The space available under the board now can be used to route and arrange the cables but it is best left clear so that it allows good airflow and to prevent accidental damages due to pulling the cables carelessly during repair.
Uses of Motherboard Standoffs
The primary use of motherboard standoffs is to fix the board securely on the base plate.
It also prevents the board from shorting because the case material is usually made of conductive metal.
Are Standoff Screws Needed?
Yes, standoff screws are essential to fix the motherboard in place and, more importantly, to ensure that the risk of shorting the board is eliminated.
The solder joints of the motherboard often jut out and are visible at the back of the board. If these touch the metallic support directly, it will result in a short circuit and damage the expensive board and may even shut down the system.
The standoffs will raise the board from the metallic plate and therefore prevent such unwanted incidents from happening.
Therefore, standoffs are necessary as a precautionary measure to prevent the board from touching any conducting material.
Is It Needed to Screw All Standoffs?
No, you need not screw all the standoffs, provided they are installed correctly in the first place and it is not one of those located on the top.
Moreover, the plastic compressible variants will not need any screws since it will expand and lock the motherboard in its mounting holes by itself.
You would probably get away with just two if they are located diagonally opposite on the motherboard.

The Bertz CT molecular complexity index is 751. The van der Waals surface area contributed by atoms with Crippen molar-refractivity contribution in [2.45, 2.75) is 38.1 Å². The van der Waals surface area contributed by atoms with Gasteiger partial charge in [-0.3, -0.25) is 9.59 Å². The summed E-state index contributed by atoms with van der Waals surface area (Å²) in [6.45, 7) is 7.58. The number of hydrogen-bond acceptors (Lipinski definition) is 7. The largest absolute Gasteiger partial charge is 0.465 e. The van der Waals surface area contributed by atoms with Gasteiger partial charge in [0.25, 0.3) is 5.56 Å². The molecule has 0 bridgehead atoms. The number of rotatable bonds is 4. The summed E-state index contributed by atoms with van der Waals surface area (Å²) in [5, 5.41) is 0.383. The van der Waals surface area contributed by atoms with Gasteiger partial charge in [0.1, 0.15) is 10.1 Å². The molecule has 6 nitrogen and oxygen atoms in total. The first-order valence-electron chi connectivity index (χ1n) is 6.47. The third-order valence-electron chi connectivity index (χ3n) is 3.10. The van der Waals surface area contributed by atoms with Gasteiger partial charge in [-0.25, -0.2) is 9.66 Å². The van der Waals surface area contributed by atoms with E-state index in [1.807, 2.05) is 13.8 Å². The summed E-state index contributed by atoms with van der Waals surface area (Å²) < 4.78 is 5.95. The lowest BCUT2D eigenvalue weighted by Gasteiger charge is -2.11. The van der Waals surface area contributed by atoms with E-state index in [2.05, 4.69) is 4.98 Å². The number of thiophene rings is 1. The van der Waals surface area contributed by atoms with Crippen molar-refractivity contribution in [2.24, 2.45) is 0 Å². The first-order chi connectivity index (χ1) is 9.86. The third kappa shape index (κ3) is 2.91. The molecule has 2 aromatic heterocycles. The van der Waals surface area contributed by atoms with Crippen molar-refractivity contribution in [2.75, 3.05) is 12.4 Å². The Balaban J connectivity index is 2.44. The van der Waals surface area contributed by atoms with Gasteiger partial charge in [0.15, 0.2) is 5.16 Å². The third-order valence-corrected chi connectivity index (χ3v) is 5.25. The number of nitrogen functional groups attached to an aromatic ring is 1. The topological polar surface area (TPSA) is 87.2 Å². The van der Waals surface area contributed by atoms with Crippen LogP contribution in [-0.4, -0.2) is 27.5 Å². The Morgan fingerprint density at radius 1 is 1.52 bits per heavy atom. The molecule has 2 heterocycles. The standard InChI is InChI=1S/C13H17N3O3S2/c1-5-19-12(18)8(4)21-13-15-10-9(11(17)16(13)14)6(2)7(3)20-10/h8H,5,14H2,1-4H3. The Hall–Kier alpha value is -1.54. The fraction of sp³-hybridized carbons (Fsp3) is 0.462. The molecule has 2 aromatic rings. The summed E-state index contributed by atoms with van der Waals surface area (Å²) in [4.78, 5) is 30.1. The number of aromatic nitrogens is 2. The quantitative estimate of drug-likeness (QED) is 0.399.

However, it will depend on the build as to how secure your motherboard will be due to that.
Also, depending on the form factor of the motherboard and the computer case, not every hole may need to be occupied.
Some of them may go unoccupied. Ideally, it is a general practice that the larger ATX cases also have mounting holes for the motherboards of smaller form factor such as Micro ATX and Mini ITX.
Typically, when it comes to using standoffs, the more is the better always.
This will make plugging in the cables, inserting the cards on the mobo and even moving the system from one place to another more convenient and less worrisome.
Therefore, it is very important to have the entire set of standoffs screwed in. This will prevent the motherboard from flexing when you insert, remove, or install anything on it.
Especially, if you are using metal standoffs, it is better to screw all the holes of the motherboard to the standoffs especially if there is a heavy cooler. There are a few good reasons for it such as: